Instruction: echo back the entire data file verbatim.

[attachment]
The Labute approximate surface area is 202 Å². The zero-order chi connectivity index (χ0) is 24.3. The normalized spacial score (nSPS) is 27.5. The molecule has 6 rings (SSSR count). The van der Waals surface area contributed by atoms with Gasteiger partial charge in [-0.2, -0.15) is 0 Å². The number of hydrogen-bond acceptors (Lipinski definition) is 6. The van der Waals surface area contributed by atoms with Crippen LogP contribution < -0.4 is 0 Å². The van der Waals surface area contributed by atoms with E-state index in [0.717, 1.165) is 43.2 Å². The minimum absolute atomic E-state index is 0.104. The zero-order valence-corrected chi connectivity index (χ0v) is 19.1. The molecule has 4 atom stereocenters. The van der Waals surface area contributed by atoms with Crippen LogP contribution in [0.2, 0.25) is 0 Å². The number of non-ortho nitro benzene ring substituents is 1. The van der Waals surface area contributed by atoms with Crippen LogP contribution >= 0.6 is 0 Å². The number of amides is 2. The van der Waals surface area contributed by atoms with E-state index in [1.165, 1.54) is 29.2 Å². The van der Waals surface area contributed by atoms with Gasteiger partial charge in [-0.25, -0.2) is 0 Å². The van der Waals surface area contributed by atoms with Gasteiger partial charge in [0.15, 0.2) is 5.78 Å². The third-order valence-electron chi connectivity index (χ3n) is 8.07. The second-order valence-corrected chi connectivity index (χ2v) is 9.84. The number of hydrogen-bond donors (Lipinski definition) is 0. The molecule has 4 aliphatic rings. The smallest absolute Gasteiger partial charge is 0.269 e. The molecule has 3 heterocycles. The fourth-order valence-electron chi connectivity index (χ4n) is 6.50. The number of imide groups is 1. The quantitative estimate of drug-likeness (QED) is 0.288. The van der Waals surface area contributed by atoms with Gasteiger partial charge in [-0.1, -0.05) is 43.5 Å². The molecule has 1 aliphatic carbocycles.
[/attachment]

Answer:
The Labute approximate surface area is 202 Å². The zero-order chi connectivity index (χ0) is 24.3. The normalized spacial score (nSPS) is 27.5. The molecule has 6 rings (SSSR count). The van der Waals surface area contributed by atoms with Gasteiger partial charge in [-0.2, -0.15) is 0 Å². The number of hydrogen-bond acceptors (Lipinski definition) is 6. The van der Waals surface area contributed by atoms with Crippen LogP contribution < -0.4 is 0 Å². The van der Waals surface area contributed by atoms with E-state index in [0.717, 1.165) is 43.2 Å². The minimum absolute atomic E-state index is 0.104. The zero-order valence-corrected chi connectivity index (χ0v) is 19.1. The molecule has 4 atom stereocenters. The van der Waals surface area contributed by atoms with Crippen LogP contribution in [0.2, 0.25) is 0 Å². The number of non-ortho nitro benzene ring substituents is 1. The van der Waals surface area contributed by atoms with Crippen LogP contribution >= 0.6 is 0 Å². The number of amides is 2. The van der Waals surface area contributed by atoms with E-state index in [1.165, 1.54) is 29.2 Å². The van der Waals surface area contributed by atoms with Gasteiger partial charge in [-0.25, -0.2) is 0 Å². The van der Waals surface area contributed by atoms with Gasteiger partial charge in [0.15, 0.2) is 5.78 Å². The third-order valence-electron chi connectivity index (χ3n) is 8.07. The second-order valence-corrected chi connectivity index (χ2v) is 9.84. The number of hydrogen-bond donors (Lipinski definition) is 0. The molecule has 4 aliphatic rings. The smallest absolute Gasteiger partial charge is 0.269 e. The molecule has 3 heterocycles. The fourth-order valence-electron chi connectivity index (χ4n) is 6.50. The number of imide groups is 1. The quantitative estimate of drug-likeness (QED) is 0.288. The van der Waals surface area contributed by atoms with Gasteiger partial charge in [-0.1, -0.05) is 43.5 Å². The molecule has 1 aliphatic carbocycles.